Quebec politician John Ciaccia, who was seen as one of the few people the Mohawks of Kanesatake and Kahnawà:ke could trust during a violent stand-off with Quebec provincial police and the Canadian Army in 1990, died Tuesday.
He was 85.
Ciaccia was Quebec’s minister of Native Affairs during the Oka Crisis which started in July of 1990 and lasted until that September.
“John Ciaccia was one of the most honorable men I have ever dealt with,” said Grand Chief Joseph Tokwiro Norton in a statement. “During those dark days, he kept pushing his own government to find common ground, stating that he believed that our issues were legitimate and should be addressed.”
Tokwiro Norton was also grand chief during the crisis.
The crisis was sparked when the mayor of the nearby community of Oka granted permission for a developer to expand a golf course and build condominiums that infringed on Mohawk territory, specifically a burial ground.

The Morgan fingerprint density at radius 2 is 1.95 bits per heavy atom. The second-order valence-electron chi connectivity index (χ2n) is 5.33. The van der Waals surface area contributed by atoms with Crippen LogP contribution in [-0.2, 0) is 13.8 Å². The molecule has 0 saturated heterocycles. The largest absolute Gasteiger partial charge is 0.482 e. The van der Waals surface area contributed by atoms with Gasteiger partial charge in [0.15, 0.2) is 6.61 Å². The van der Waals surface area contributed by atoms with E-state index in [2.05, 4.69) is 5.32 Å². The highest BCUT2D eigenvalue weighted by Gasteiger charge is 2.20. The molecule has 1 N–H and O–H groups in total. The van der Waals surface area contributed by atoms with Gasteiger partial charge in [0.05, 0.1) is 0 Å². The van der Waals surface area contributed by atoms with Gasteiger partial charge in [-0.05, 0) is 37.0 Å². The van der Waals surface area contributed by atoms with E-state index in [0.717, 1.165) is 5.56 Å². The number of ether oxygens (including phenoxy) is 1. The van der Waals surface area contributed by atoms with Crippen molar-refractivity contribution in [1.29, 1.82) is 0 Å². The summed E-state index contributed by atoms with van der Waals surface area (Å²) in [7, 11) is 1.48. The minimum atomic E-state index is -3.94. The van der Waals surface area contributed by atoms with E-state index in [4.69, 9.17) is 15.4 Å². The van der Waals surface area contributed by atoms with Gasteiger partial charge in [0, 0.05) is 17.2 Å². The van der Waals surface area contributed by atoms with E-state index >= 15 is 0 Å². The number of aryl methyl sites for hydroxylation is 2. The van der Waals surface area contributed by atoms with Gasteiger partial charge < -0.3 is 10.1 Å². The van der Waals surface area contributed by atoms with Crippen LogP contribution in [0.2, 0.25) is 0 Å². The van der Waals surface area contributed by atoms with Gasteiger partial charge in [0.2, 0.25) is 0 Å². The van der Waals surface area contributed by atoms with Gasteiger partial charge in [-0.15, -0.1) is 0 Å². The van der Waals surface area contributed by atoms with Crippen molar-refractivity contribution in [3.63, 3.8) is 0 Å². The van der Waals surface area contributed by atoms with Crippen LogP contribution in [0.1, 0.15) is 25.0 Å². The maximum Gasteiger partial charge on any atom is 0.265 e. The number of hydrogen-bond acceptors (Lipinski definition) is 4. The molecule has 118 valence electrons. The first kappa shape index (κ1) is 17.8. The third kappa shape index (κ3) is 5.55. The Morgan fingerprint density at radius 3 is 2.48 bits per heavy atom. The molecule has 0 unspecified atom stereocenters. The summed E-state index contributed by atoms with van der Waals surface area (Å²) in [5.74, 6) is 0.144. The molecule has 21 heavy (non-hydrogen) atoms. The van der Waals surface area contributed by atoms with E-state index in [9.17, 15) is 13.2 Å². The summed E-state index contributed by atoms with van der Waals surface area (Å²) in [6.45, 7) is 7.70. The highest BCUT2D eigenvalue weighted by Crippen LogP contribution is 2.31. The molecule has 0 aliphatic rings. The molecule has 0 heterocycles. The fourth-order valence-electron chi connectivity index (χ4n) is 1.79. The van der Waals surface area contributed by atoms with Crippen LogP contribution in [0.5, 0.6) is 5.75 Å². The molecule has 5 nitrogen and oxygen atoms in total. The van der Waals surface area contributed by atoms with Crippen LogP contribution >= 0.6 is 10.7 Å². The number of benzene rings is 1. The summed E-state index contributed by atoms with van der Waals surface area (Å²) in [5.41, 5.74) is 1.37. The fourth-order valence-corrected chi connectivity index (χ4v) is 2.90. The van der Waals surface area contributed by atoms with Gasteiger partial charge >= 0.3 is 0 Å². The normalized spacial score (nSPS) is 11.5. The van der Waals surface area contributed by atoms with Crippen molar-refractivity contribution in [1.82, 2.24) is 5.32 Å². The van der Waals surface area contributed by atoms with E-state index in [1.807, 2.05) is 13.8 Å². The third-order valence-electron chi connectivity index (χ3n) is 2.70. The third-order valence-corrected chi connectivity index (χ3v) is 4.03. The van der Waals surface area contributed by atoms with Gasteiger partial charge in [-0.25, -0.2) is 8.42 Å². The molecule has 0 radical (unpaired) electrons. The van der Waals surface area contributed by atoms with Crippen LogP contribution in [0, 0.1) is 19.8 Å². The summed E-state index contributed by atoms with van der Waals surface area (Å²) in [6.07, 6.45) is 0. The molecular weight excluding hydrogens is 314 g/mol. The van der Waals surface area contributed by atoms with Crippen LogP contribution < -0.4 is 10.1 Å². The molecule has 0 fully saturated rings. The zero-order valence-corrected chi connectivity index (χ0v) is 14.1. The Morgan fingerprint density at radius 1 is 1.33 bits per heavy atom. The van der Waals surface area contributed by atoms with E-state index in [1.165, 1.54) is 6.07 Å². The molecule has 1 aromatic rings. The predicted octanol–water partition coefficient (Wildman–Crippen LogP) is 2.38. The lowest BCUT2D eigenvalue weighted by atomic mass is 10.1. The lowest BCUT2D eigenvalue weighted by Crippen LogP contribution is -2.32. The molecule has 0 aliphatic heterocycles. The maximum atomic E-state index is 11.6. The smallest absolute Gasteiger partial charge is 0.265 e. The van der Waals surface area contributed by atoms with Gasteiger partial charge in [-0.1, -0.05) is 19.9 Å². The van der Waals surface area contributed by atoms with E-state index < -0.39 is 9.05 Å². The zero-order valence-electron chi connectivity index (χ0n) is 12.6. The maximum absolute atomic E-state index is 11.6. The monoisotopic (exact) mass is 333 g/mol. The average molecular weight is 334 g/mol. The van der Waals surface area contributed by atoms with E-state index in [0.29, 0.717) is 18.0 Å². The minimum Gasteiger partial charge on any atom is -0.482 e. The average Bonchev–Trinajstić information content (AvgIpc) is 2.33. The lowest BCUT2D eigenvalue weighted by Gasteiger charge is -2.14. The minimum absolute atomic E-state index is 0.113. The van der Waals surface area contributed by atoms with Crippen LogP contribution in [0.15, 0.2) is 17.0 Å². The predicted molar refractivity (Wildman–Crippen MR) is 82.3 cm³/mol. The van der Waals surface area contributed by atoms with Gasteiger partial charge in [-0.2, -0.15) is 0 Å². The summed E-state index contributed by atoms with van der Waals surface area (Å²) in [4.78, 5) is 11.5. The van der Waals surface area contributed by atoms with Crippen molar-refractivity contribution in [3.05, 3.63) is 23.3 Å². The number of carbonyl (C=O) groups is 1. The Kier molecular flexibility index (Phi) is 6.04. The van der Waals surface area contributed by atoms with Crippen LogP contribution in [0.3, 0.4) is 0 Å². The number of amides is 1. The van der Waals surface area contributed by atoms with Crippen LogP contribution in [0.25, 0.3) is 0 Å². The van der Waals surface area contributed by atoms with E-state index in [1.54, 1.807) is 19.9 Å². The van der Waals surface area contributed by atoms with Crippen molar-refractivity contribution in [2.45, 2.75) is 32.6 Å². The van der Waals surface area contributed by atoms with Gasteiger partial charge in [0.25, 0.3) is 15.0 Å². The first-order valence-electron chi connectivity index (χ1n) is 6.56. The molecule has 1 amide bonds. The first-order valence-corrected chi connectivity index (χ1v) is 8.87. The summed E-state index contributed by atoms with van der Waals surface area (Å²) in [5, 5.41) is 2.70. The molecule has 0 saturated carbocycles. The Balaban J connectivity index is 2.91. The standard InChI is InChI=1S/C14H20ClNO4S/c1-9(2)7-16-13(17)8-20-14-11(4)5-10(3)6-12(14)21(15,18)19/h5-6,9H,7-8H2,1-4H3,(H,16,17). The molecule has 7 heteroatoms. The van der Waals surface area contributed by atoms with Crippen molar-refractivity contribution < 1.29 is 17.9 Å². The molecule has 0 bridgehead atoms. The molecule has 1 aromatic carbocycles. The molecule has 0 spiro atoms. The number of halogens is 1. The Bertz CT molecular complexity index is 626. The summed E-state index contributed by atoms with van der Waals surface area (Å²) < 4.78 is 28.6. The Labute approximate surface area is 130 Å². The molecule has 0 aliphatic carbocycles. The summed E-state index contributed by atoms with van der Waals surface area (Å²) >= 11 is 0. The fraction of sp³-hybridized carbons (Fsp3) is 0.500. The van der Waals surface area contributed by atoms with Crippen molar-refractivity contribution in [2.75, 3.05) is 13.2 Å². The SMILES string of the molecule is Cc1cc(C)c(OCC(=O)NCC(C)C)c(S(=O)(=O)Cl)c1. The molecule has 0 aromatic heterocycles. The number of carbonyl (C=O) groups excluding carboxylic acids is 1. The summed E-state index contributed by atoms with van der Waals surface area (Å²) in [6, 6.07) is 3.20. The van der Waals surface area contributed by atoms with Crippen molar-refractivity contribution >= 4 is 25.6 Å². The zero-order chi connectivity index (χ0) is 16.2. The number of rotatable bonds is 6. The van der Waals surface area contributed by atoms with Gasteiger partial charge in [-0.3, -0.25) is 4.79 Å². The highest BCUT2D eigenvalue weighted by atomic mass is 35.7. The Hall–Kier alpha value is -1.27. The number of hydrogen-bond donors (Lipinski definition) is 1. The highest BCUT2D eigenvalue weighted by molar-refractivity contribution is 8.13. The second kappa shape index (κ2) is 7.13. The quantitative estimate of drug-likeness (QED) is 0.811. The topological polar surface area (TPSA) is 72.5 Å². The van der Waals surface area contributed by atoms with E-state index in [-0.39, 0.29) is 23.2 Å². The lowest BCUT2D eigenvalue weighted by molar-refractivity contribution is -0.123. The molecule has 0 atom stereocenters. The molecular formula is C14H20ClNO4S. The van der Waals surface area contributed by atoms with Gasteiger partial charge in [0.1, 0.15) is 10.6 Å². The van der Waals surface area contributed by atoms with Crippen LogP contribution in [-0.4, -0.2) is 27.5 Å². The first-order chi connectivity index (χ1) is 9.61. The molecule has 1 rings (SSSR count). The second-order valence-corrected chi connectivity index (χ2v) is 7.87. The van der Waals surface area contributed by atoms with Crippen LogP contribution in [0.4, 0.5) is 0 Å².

Mohawks barricaded the road that runs downhill from the community and into Oka.
Sûreté du Québec Cpl. Marcel Lemay was killed in an exchange of gunfire.
In mid-August, the RCMP, along with the Canadian Army was brought in.
At the same time, the Mohawk Territory of Kahnawà:ke blocked the Mercier bridge that connects the southern shore with downtown Montreal.
Army regiments encircled the community.
Tokwiro Norton said Ciaccia was there to help.
“Significantly, Kahnawa’kehró:non were able to use the dock located on his private property in Dorval to pick up groceries when there was no other way other than crossing the river,” he added. “For that alone he’ll always be held in the highest esteem by our people.
“He was really an incredible individual who had the respect of Native and non-Native alike. A few years ago we presented him with the name Aweriasowaneh, meaning Generous Heart. May his family take comfort in the fact that he was both respected and loved.”
Early in his career, Ciaccia helped negotiate the James Bay agreement between the province of Quebec, the Cree, and Inuit.